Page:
Cosmopolitan Cooking Table
Outdoor living emerged as a high-demand project the past few years, and outdoor kitchens quickly became a top request. At the same time, housing density and lot sizes continue to challenge outdoor spaces.
In response, outdoor stainless steel kitchen manufacturer Danver created a product to meet both trends: the Cosmopolitan Cooking Table. What appears as a normal, industrial-style table actually functions as a dynamic cooktop.
An Invisacook induction hob is installed beneath the solid stone surface and the control panel pulls out from a drawer, essentially hiding all cooking elements from sight. This allows homeowners to use the table as a prep or dining surface in addition to cooking.
Invisacook units also offer the option for homeowners to control cooking settings via its Tuya phone app. Invisacook’s interior algorithm detects foreign objects on the surface of the induction points, shutting down the transmitter coil and alerting the user.
With usable pans, the induction points will automatically adjust and the unit also features a power boost option for faster cooking speed. It requires a 220v receptacle for four burners and 110v for two burners. It will require an AC input.
The table comes with two or four burners and the option to select from Danver’s 60 available powder-coated colors.
What started as a few industry buddies sitting in hardware store parking lots has turned into a startup now backed by more than $160 million in funding.
RenoRun can be equated to the DoorDash, Uber, or Amazon Prime of the construction industry—at least, that’s the goal. RenoRun delivers building materials on-site to contractors who order through its app. Currently, it’s available in Chicago, Boston, Philadelphia, and Washington, D.C. Delivery times can be as soon as two hours after placing an order, the company claims.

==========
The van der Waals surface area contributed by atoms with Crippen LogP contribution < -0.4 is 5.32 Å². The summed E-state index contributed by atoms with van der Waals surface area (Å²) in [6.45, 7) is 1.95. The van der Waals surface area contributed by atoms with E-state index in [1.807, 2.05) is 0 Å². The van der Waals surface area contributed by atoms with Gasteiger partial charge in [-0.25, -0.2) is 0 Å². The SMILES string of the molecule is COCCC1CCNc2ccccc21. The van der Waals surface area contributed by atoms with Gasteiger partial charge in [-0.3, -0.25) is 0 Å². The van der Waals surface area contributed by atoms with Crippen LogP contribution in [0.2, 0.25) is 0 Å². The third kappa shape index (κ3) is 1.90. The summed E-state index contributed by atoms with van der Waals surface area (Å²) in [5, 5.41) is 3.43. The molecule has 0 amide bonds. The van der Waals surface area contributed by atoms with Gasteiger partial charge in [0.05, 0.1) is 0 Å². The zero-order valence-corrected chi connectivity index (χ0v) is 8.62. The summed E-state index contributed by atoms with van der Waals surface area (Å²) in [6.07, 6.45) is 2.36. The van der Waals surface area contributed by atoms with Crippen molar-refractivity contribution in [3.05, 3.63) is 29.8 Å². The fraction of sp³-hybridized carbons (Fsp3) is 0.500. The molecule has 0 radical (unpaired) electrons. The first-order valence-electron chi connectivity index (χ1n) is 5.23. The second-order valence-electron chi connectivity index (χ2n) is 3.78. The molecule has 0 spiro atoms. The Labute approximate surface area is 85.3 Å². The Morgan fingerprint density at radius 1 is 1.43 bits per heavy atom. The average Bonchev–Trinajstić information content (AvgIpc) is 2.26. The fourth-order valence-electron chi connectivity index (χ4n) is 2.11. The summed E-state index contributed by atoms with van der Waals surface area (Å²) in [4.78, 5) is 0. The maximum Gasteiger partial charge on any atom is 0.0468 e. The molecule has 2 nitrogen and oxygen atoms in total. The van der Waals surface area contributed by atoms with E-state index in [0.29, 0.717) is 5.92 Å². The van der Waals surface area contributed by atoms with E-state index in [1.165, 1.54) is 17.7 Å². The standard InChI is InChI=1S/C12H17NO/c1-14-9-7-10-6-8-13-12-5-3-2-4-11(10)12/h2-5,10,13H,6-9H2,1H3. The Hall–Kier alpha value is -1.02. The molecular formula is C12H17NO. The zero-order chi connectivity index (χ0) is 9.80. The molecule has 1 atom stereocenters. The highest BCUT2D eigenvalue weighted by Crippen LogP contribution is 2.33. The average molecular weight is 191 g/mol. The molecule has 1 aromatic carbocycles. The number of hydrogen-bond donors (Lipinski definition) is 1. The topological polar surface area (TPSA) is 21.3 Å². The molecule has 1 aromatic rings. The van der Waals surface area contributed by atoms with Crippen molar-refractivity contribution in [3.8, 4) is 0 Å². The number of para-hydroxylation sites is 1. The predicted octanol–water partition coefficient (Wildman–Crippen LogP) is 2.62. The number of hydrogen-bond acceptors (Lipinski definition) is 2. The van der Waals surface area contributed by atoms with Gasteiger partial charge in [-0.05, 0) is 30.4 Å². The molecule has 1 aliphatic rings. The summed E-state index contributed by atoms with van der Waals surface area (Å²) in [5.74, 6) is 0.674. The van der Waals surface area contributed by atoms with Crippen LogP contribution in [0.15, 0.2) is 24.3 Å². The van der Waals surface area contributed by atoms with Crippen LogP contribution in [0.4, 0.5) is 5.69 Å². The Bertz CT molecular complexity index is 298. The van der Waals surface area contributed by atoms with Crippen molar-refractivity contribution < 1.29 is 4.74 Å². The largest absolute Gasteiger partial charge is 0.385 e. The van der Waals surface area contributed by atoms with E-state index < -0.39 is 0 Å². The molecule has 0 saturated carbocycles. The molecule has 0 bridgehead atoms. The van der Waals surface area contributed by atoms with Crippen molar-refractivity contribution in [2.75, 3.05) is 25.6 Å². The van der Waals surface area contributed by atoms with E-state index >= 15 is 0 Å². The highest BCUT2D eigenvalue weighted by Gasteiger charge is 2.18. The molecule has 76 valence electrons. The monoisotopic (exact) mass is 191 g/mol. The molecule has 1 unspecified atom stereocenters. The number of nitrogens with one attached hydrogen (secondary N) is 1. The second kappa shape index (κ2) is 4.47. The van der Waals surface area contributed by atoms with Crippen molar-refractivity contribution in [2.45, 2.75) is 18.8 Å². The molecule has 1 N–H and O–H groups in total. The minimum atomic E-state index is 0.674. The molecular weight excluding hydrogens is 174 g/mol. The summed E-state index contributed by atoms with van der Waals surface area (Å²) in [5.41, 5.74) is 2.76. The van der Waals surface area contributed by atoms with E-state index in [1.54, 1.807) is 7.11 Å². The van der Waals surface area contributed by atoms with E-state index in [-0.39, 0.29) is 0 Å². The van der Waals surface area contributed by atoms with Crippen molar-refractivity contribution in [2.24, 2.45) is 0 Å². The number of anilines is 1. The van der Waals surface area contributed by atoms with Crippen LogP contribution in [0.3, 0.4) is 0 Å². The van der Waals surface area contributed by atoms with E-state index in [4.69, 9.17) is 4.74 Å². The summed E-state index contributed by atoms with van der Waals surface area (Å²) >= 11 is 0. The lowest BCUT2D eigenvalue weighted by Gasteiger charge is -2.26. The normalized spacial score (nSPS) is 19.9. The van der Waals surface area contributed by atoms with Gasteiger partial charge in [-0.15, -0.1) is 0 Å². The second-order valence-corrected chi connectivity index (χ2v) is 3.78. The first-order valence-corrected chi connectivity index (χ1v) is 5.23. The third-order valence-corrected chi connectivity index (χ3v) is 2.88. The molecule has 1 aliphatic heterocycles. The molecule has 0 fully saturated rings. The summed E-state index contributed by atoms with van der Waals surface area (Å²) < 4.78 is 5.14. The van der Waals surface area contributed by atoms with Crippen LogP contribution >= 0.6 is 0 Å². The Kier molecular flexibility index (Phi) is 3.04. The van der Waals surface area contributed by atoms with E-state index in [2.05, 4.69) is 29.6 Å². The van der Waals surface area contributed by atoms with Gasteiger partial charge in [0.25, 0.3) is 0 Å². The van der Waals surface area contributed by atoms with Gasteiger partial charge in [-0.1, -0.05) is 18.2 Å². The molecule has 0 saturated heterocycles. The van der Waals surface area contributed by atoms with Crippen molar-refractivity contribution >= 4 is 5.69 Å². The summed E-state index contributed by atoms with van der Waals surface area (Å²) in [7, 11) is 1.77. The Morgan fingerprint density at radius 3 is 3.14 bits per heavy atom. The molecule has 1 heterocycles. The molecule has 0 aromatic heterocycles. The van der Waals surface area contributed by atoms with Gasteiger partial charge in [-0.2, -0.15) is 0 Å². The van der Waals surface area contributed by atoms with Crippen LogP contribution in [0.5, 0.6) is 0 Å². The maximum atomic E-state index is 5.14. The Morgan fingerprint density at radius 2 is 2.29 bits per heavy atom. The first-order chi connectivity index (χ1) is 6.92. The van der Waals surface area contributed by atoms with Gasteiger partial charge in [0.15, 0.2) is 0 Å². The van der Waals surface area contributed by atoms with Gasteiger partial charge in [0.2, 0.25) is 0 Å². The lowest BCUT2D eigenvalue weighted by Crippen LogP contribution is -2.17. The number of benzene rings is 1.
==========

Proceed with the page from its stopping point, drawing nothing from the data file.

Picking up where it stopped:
Canadian-based RenoRun opened in 2017 with the goal to lessen the time contractors spent running to hardware stores for materials. The company says if two team members are sent to the hardware store on one-hour runs, 20 times a month, it equates to a full workweek essentially wasted picking up materials.
Shoppers can order materials such as drywall, paint, sealant, insulation, framing lumber, millwork, plywood, and more. Custom orders can be fulfilled through a special request.
Similar to Amazon Prime and other delivery services, RenoRun offers a subscription service for material discounts beginning at $199 a month. Without the subscription, deliveries can cost anywhere from $40 to $60. Other fees cover features such as walk-in drop offs, early morning deliveries, and 60-day returns. Regardless of a PRO+ subscription, RenoRun provides free coffee at delivery.
A comparison of plywood prices listed on RenoRun to those stocked at Home Depot in April 2022 showed matched pricing.
There are few competitors offering specialized services in the US. Home Depot and Lowe’s offer delivery, but competitor Curri promotes the same benefits of limiting time away from the jobsite. But instead of ordering materials through the app, contractors order drivers. Curri will pick up orders directly from the store you order from. The company’s deliveries are insured up to $25,000, promise same-day delivery, and are available in every state.